But then, quick as a flash, I immediately pitched him an idea for a ‘Russian novel’ set in space. I was thinking of big books like War and Peace and Crime and Punishment which create a whole textured and to non-Russians ‘alien’ world in which the main, exciting narrative takes place. So that kind of vibe and scale and scope, but on an actually alien planet.

Tim liked that idea so I then had to think of a story to back it up…and I came up with a yarn about Dolphs – genetically engineered human beings who can swim in the water like dolphins – who feature briefly in Debatable Space. This has grown into an ambitious epic novel called Ketos. For the etymologists among you, Ketos is the name of the planet on which the Dolphs settle – it’s a Greek word from which the word ‘cetacean’ is derived, and it also means ‘sea monster’. (And it is, in my view, a great and scandalously under-used word, so I thought I’d give it some limelight.)

I’ve just seen the cover for KETOS which is amazing…with a blood red sea and jagged, angry letters.

I have a storyline for the third book, but haven’t pitched it to Tim yet. So that one’s still at the ‘Will we try for a baby?’ stage.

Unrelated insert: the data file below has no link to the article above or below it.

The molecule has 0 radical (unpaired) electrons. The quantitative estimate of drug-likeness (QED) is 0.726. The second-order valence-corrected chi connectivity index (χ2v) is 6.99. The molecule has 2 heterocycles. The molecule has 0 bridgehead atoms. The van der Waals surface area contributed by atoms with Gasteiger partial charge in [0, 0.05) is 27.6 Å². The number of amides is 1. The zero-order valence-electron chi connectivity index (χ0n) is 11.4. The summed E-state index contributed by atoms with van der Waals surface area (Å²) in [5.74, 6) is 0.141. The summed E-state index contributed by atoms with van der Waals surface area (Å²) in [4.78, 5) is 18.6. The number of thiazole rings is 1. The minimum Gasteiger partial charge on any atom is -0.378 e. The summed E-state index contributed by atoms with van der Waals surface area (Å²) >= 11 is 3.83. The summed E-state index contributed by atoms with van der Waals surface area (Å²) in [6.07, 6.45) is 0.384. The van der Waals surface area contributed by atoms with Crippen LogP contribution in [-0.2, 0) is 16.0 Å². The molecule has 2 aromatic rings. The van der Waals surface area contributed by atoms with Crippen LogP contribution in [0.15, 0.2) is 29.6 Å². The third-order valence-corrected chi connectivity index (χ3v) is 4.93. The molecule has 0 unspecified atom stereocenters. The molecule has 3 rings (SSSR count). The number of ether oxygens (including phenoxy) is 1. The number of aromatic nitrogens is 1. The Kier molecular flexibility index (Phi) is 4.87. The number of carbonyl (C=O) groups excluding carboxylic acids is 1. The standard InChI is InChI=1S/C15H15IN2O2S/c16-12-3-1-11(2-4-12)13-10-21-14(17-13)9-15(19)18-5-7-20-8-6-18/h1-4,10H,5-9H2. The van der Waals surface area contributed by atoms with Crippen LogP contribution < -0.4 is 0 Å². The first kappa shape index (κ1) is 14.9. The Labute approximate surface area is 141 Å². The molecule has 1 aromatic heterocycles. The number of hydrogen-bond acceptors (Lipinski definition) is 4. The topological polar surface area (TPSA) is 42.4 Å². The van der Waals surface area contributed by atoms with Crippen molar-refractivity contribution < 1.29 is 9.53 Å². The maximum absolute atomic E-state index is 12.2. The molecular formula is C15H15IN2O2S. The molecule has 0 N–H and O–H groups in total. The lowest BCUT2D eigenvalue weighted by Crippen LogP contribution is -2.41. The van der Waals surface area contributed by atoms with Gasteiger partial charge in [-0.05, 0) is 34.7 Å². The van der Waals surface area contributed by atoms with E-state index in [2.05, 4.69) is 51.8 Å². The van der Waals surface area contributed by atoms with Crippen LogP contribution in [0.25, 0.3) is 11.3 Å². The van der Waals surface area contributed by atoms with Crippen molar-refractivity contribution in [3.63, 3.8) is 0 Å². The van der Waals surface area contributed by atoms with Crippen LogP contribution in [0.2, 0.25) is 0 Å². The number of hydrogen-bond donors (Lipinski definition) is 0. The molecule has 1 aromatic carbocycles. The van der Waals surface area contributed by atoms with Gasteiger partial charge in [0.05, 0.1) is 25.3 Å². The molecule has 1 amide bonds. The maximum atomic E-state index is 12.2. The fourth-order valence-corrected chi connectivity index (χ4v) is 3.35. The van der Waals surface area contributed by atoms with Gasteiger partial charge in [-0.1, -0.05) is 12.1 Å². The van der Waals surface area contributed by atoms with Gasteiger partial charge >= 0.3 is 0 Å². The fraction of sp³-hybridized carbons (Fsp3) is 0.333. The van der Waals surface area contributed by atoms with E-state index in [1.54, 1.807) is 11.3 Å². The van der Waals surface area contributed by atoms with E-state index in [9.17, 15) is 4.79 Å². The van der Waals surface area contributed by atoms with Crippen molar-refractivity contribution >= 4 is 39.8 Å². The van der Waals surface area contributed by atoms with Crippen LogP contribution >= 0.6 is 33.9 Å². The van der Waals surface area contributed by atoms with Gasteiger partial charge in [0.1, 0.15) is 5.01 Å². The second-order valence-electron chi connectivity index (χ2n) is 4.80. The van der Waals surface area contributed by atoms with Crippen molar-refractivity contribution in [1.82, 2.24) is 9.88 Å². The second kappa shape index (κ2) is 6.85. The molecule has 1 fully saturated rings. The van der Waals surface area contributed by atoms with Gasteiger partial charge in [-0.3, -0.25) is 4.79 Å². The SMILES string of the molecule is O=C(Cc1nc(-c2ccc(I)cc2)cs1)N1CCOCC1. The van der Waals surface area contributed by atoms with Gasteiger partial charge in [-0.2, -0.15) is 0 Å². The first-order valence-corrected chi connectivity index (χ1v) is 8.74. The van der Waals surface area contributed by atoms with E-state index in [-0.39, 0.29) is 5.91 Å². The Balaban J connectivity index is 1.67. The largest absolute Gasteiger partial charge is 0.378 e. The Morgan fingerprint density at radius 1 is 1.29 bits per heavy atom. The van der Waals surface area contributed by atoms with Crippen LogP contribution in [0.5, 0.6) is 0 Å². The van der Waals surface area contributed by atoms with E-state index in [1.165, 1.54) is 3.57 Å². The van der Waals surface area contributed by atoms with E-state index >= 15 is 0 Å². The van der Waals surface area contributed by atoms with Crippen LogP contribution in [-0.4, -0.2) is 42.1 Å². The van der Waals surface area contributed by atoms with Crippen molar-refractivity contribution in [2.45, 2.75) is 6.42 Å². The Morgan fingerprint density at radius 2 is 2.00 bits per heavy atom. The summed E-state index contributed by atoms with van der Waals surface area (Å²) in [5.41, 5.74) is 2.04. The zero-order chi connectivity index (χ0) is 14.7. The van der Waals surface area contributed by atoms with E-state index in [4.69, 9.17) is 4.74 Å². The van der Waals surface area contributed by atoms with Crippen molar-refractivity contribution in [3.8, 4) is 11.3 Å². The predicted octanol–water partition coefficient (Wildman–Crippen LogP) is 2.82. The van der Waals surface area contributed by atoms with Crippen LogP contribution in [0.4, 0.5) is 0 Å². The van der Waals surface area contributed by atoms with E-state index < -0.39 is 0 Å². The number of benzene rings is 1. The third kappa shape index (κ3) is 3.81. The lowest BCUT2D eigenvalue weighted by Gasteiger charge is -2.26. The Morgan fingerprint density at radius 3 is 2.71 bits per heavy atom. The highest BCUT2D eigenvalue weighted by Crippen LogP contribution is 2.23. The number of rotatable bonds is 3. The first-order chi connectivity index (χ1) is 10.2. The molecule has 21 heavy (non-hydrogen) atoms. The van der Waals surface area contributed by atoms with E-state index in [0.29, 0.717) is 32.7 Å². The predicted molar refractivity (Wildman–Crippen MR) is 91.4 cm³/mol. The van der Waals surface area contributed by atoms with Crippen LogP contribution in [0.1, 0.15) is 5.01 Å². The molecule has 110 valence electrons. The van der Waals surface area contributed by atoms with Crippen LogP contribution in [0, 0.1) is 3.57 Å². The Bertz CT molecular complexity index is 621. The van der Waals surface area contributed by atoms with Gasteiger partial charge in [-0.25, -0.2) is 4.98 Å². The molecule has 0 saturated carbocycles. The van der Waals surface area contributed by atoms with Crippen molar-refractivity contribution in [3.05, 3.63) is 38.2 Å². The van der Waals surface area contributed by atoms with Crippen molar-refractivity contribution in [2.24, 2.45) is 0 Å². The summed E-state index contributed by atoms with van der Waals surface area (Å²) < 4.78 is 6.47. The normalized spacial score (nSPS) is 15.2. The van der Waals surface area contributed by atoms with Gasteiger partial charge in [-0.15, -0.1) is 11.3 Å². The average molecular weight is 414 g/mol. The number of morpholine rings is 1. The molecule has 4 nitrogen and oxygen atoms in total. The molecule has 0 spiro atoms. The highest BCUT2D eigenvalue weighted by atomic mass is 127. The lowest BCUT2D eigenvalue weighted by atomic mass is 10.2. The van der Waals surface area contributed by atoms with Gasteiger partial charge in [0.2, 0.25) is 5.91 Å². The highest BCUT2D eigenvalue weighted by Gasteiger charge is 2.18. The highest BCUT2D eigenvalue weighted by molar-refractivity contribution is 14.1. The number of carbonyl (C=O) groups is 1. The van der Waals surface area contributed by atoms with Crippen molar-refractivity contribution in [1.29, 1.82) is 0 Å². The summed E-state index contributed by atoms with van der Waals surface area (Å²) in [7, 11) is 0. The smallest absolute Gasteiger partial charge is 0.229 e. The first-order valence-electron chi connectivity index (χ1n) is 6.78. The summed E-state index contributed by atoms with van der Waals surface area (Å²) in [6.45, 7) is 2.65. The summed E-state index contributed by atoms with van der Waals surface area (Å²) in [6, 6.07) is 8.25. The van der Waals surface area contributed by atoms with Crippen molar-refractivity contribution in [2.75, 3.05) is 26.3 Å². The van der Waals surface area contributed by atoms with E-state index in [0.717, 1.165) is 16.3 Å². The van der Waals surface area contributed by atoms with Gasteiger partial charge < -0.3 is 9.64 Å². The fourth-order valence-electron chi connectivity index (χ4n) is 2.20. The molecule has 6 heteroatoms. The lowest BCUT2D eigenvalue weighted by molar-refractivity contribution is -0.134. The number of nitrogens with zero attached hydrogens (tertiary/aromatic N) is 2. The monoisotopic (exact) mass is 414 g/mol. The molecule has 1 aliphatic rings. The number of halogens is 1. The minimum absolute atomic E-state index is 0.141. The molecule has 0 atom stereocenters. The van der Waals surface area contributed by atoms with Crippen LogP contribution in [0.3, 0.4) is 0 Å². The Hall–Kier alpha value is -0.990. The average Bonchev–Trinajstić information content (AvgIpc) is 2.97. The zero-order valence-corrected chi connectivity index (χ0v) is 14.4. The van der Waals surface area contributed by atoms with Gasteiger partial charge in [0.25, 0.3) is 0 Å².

But the moral of that whole story about the meeting with Tim is – I was all set on going for the easy option, a simple sequel to the story I’d written. Tim – well, he didn’t push exactly, he coaxed, he encouraged, he inspired – but damn it all, he basically succeeded in forcing me to test my own limits, to go out of my ‘comfort zone’. And I’m glad he did.

People tell me Debatable Space is ‘strange’; Ketos is even stranger. I guess that suggests I am, deep down, a pretty strange individual.

(I loved it, and it is a brilliant, brilliant book, so what does that say about me?!) On your blog, you recently mentioned that one of your ideas from Debatable Space actually turned out to be true, saying, “To be honest, as a science fiction writer with no science degree, I had only a smattering of a grasp of how such a spaceship engine would really operate. It just, er, kinda sounded good…” How much research did go into Debatable Space, though? There were quite a few good ideas in there, and while I have no science degree either, I could tell it wasn’t (all!) made-up!

A: I’ve been reading science fiction since I was 11 (I can’t remember the first book, but it ended up with the protagonist being eaten alive – I guess that trauma of that is what made me so strange…?) And I’ve been reading books on science avidly from about the same age. I love science, and scientific ideas, but have never had any formal scientific qualifications.